Causation: Impact of Nonwork-related Incident

Uffalussy v. St. Patrick Hospital [11/06/07] 2007 MTWCC 45 Where three physicians expressed opinions that Petitioner’s cognitive impairment was related to her 1997 industrial injury based on their opinions that Petitioner’s head injuries, depression, and chronic pain contributed to the collective cause of her cognitive impairment, the burden of proof shifted to Respondent. Although Petitioner reported to emergency room personnel that she “thinks” she hit the back of her head at the time of the MVA, she reported no loss of consciousness, no bumps or lacerations on her head were observed, and the physical examination of Petitioner’s head revealed it to be “normocephalic, atraumatic.” Therefore, Respondent failed to meet its burden of proof.
Uffalussy v. St. Patrick Hospital [11/06/07] 2007 MTWCC 45 “Once the claimant has proven a work-related injury and produced evidence that that injury is a cause of a present disability, an insurer who alleges that subsequent events are the actual cause of the claimant’s current disability has the burden of proving that allegation, which is in the nature of an affirmative defense, by a preponderance of the evidence.” Briney v. Pacific Employers Ins. Co., 283 Mont. 346, 351, 942 P.2d 81, 84 (1997) citing Walker v. United Parcel Serv., 262 Mont. 450, 456, 865 P.2d 1113, 1117 (1993).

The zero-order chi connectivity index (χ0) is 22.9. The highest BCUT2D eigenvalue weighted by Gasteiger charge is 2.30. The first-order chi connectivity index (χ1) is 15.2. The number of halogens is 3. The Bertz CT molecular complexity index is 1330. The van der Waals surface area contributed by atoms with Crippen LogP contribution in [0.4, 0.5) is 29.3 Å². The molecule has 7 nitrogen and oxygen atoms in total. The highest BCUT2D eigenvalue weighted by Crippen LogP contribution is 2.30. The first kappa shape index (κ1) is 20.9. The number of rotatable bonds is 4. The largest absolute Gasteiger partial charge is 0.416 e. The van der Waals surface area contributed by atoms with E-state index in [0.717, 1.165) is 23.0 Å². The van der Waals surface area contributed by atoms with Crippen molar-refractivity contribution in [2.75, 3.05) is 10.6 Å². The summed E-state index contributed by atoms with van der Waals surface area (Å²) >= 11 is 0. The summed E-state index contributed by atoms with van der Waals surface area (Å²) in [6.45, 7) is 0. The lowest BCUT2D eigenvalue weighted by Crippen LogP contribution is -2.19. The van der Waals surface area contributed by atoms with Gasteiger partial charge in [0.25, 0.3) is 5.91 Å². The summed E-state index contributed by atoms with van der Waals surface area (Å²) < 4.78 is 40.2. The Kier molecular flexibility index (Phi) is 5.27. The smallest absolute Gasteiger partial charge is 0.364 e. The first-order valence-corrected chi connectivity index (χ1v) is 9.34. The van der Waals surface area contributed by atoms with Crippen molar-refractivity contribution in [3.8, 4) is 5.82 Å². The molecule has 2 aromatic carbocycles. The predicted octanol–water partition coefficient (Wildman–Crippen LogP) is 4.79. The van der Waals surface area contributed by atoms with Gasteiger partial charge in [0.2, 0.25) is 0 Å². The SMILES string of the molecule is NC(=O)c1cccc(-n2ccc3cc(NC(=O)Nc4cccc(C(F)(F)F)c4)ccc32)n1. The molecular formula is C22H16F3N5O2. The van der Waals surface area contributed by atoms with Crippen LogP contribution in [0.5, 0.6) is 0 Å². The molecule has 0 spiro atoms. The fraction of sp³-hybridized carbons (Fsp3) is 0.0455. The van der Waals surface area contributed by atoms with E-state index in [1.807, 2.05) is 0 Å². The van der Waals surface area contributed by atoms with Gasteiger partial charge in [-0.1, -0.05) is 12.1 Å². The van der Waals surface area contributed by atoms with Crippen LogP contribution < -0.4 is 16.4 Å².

Kratovil v. Liberty Northwest Ins. Corp. [07/17/07] 2007 MTWCC 30 The legal standard for determining proximate causation under § 39-72-408, MCA, is whether a claimant’s employment significantly aggravated or contributed to his alleged occupational disease. Even if a nonwork-related motorcycle accident contributed to Petitioner’s hand and wrist conditions, the Court concludes that Petitioner’s employment significantly aggravated or contributed to his occupational disease and did so both before and after the motorcycle accident.

Cary v. Lumbermens Mutual Casualty Co. [7/7/95] 1995 MTWCC 56 Section 39-71-407(5), MCA (1993) relieves an insurer from further liability for claimant’s condition only if claimant’s nonwork-related injury amounted to a permanent aggravation of her condition. If the aggravation is permanent, then future disability and treatment is “caused” by the nonwork-related injury within the meaning of the statute. If the nonwork related incident caused only a temporary flare-up of symptoms of her underlying condition, further treatment and any future disability is still caused by the work related injury for which the insurer remains liable.